Charlotte was born at 4:10p.m. She weighed 6 lbs 2oz. She was 19 inches long. She had dark blond hair. My nose, Mike's mouth. At some point, we were crying. We looked at her, we held her. The nurse asked us if we would like her to be bathed in our room or in the nursery. She stayed in our room. The nurse re-dressed her as I was getting my stitches. They put her in a footed sleeper. It was white and frilly with a pink rosebud at the top. They gave her a white knitted hat. She was wrapped in a green blanket with pink and blue giraffes. We had her with us for 4 hours. She was still warm from my body. We held her, talked to her. Mike would come over and take her out of my arms, and I kept thinking how tiny she looked in his arms. I kept saying "I'm sorry. I'm so sorry." to her. We told her we loved her. We told her how much we wanted her. I told Mike "I'm glad Laura is up there to take care of her." We gave her Laura's name. At one point, I told Mike, "I feel like this isn't our baby. Our baby was so feisty." I regret saying it, but it was what I felt. Our baby was so full of life. She had such an attitude.. Mike said "It is our baby and she was feisty." Our families came in to see her. I wouldn't let anyone else hold her. When it was time for her to go (Primary Children's Medical Center was there for her. That's where they were taking her for the autopsy.) our nurse (Kristy) asked us if we would like to keep her clothes. We said no. We didn't want her to be cold on her trip to the other hospital. She asked if we wanted pictures. We said no. We had taken a picture with our camera. She asked if we wanted hand and footprints. We said yes, please. And then our baby was gone.
A few hours later, my nurse came back to get me cleaned up. Kristy bound my breasts to prevent my milk from coming in (which didn't work..) And then it was time to move to a different room. I believe they said it was because the floor was full. I know they thought I would be better off away from the maternity ward. They took me downstairs (I seriously felt as though they stuck me in the basement.) My new nurse acted as if I was already being a pain. It took a few hours, but I think she finally read my chart, and then she was very gentle and kind. Mike and I both slept in my bed. The next morning, after the doctors and nurses had come to let us know what to look for in the next few days, and have us sign the discharge papers. I wanted to go home so badly. Then a nurse came in and said my bloodwork (They had taken what seemed like gallons the night before. For tests, for labwork, for the SCRN study) had come back and said I was not immune to Rubella. As I was arguing, I was immunized before 10th grade, the nurse stuck a needle in the back of my left arm. It hurt like hell. Burned. I was crying again. Why wouldn't they just let me go home? And then they did. I was wheeled out, bawling. Mike got the car. We got in it and drove away from the hospital without our baby girl. We came home and slept for hours. We buried her on Saturday, March 3. The day my milk came in.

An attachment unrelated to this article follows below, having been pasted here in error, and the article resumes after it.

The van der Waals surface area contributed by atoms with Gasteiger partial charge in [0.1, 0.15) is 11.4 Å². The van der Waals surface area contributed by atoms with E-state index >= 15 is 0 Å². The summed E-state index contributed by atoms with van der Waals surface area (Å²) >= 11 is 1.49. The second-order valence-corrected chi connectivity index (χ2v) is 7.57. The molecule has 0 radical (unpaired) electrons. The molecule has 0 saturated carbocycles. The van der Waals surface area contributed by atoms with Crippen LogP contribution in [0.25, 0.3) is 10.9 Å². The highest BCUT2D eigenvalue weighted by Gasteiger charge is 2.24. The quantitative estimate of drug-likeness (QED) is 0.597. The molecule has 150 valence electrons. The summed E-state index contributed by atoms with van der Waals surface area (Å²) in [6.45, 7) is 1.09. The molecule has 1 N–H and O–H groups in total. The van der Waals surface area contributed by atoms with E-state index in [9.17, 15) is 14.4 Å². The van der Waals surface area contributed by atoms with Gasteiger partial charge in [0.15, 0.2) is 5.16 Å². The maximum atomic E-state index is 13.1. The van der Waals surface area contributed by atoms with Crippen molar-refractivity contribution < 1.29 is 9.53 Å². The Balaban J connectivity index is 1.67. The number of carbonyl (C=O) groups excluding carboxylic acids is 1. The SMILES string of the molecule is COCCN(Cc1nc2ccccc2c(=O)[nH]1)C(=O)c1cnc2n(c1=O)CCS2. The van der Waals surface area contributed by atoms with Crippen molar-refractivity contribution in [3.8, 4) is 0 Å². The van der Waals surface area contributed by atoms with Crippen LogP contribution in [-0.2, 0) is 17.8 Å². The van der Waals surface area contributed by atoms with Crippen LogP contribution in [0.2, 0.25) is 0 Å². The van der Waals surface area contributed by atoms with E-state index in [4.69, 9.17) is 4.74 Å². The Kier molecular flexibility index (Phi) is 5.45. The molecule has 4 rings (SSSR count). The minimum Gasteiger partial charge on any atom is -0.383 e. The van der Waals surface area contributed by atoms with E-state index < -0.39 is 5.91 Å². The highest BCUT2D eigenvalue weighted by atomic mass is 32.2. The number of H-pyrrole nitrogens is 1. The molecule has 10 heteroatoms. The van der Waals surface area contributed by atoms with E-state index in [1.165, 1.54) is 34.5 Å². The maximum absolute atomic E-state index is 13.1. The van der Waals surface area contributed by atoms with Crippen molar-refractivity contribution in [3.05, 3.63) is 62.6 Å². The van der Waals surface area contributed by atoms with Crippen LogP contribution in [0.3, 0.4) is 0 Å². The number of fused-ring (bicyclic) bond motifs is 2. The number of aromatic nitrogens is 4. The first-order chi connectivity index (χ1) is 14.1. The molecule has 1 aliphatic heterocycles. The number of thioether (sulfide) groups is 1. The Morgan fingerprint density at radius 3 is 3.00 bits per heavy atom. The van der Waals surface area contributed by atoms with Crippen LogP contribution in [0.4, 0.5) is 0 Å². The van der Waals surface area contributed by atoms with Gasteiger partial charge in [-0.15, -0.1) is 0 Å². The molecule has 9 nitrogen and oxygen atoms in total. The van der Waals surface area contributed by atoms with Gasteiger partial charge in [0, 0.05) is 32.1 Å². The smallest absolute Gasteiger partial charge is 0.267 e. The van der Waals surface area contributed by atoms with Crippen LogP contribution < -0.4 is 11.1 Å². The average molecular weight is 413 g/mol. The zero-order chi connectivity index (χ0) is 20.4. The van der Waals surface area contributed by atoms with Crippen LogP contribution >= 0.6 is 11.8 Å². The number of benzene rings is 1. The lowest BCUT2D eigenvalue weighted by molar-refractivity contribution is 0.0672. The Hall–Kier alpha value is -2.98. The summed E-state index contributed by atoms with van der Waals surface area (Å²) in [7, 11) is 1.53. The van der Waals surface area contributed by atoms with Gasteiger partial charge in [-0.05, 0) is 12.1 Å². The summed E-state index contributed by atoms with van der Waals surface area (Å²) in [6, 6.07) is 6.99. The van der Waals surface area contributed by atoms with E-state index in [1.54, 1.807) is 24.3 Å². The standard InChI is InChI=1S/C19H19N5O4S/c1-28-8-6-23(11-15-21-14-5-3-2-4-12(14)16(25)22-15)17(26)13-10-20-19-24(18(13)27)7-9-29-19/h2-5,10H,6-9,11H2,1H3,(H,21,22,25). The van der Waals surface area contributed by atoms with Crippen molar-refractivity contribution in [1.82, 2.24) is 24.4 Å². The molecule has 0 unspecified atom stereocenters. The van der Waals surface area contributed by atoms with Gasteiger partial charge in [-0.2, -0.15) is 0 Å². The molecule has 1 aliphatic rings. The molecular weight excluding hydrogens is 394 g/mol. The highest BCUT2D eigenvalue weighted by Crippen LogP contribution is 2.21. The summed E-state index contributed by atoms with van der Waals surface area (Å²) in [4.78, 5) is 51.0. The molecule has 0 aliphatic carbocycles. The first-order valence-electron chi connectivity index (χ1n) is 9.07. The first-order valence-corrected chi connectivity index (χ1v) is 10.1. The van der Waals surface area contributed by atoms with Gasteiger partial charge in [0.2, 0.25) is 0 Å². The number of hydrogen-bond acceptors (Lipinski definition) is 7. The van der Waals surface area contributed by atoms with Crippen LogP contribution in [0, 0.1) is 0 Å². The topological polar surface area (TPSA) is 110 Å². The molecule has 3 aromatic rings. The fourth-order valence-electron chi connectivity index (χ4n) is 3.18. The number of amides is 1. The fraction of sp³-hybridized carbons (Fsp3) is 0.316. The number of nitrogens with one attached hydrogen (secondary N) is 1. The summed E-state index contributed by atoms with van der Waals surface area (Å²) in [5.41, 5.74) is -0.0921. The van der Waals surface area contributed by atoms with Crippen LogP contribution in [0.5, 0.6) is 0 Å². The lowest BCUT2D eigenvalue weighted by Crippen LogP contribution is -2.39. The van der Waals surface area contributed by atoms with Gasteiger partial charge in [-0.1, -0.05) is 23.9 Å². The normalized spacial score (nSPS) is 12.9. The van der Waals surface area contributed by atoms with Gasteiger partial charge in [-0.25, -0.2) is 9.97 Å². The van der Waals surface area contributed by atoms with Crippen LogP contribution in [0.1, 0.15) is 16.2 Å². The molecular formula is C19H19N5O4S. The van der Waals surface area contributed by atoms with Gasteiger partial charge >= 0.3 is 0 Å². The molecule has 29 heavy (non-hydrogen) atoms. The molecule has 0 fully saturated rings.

Monday, September 22, 2008

Close Enough

I do not believe that everything happens for a reason. I believe that people who believe that are looking for a way to explain things they don't want to face. No offense to those of you who believe that, I'm just angry. I was talking about it with a very good friend of mine the other day. She said, "I believe things happen the way they are supposed to happen." I said, "I don't." And she said, "I know you don't." Kind of blew me off like I was an idiot for thinking the way I do. Even though she knows why I think the way I do. I think that if she was the one that had lost a child (heaven forbid) she wouldn't have been so nonchalant about it. In fact, I think that probably, if you'd lost a child, you wouldn't believe in much of anything. Until you held another baby in your arms. This one- that looks back at you- who looks like you. Who looks like her sister. Then you could start to believe that it was okay if the world goes on. Then you could wake up (if you were lucky enough to sleep) and not feel like immediately closing your eyes again. I do not believe that everything happens for a reason. But I do believe that there are things that happen that will change the way we see/feel/breathe/believe. That maybe we find reason in the things that at first we don't understand. That there are things that happen that make God sad. That He doesn't strike us down because it's his job, but that it's His job to watch us learn and to grieve for us and with us.

You would think that by now, I would be writing happy blogs. It's strange how I have always written more when I am unhappy. It's a strange thing. But I have realized that I can write more when Ben is in my life. I think he might be my muse. I spent two days with him last week and I felt like writing again. I started thinking in poetry, which hasn't happened in years. Unfortunately, I didn't write it down. These are the things that fall down around us. These are the things we spend our lives picking up.